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Copyright © 2019 Albuquerque Journal
Mayor Alan Webber knows an opportunity when he sees one.
A former entrepreneur who made millions as co-founder of the business trade magazine Fast Company, Webber sees opportunity all over town with the five census tracts that have been designated “opportunity zones” by the U.S. Department of the Treasury.
“Anything you can do to change the dynamic so people would find it more opportune to do housing and mixed-use development, that would be beneficial to the city,” he said. “We have five of these areas, and they are not just in one part of town. If we can attract people who want to put housing and mixed-use development in these census tracts that are going to result in jobs, that is going to benefit the whole city.”
Opportunity zones are the latest thing, and cities across the country are just beginning to capitalize on projects within these zones that rely on capital gains investors to stimulate development.
There has been some criticism of the program nationally, however, as a tax break for the wealthiest Americans or big banks and real estate companies, as well as for projects out of character with the idea of rebuilding low-income neighborhoods.
Created in 2017 as part of the Trump administration’s federal tax cut bill, opportunity zones are intended to entice long-term investment in low-income and underdeveloped areas to stimulate business, create new housing and generate jobs.
The federal opportunity zone program provides tax incentives for companies or individuals interested in reinvesting their unrealized capital gains into Qualified Opportunity Funds, or QOF. Capital gains used in this manner are not taxed until after 2026 or when the asset is disposed of, according to the Tax Policy Center.
Investors who stay invested for at least five years can earn 10% on their original investment – 15% if they stay invested for seven years, according to the center. Investors pay no taxes on any capital gains produced through their investment if they stay in for 10 years.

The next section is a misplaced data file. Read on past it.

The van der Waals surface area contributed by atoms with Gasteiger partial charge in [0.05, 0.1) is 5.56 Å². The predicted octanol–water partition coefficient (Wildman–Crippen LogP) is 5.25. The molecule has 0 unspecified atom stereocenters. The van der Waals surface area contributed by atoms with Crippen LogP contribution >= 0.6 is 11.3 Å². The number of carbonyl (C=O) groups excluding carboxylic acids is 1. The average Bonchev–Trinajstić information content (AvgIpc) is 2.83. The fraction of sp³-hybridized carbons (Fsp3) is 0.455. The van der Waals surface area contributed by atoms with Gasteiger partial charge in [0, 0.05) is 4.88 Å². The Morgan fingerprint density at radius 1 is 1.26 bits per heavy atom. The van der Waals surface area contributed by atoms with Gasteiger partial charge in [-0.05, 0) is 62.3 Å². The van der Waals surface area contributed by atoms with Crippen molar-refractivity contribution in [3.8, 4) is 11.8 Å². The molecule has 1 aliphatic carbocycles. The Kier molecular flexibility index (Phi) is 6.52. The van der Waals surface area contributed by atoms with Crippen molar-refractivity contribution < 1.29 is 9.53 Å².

New Mexico state government, with 63 opportunity zones statewide, is also promoting the zones. They are now part of a state strategy to diversify the economy, according to a recent news release that announced the state was offering an incentive program that provides a $1 million bonus to opportunity zone investments that meet certain benchmarks.
“As far as we know, New Mexico is the only state to offer this kind of Opportunity Zone Bonus Program,” said Alicia Keyes, the economic development cabinet secretary. “The window here is small and we want New Mexico to be on the world’s radar. We want investors taking a break from Wall Street and bringing their money to New Mexico.”
Zones are census tracts
Opportunity zones are defined by census tracts. Socioeconomic data, such as income, poverty rates, home values, rents and unemployment, factor into determining whether a census tract qualifies. Governors in each state signed off on them, but the zones were approved by the federal Department of the Treasury in June last year.
Seven census tracts in Santa Fe and six more in Santa Fe County were proposed by local officials to then-Gov. Susana Martinez, who was limited as to the number of tracts she could forward to the treasury department. She selected five tracts in the city and none in the county.
The tracts cover each of the city’s four council districts and each has Cerrillos Road as a border. One is on the southwest corner of the city north of Interstate 25 and east of N.M. 599. A little farther up Cerrillos Road is another tract in the Airport Road/Jaguar Driver area. That tract touches on another, around Siler Road and Agua Fria, which is already experiencing revitalization as an arts district around Meow Wolf’s House of Eternal Return.
Then there are also tracts on both sides of St. Michael’s Drive between Cerrillos and St. Francis Drive, one of them including the ripe-for-development, city-owned Midtown Campus.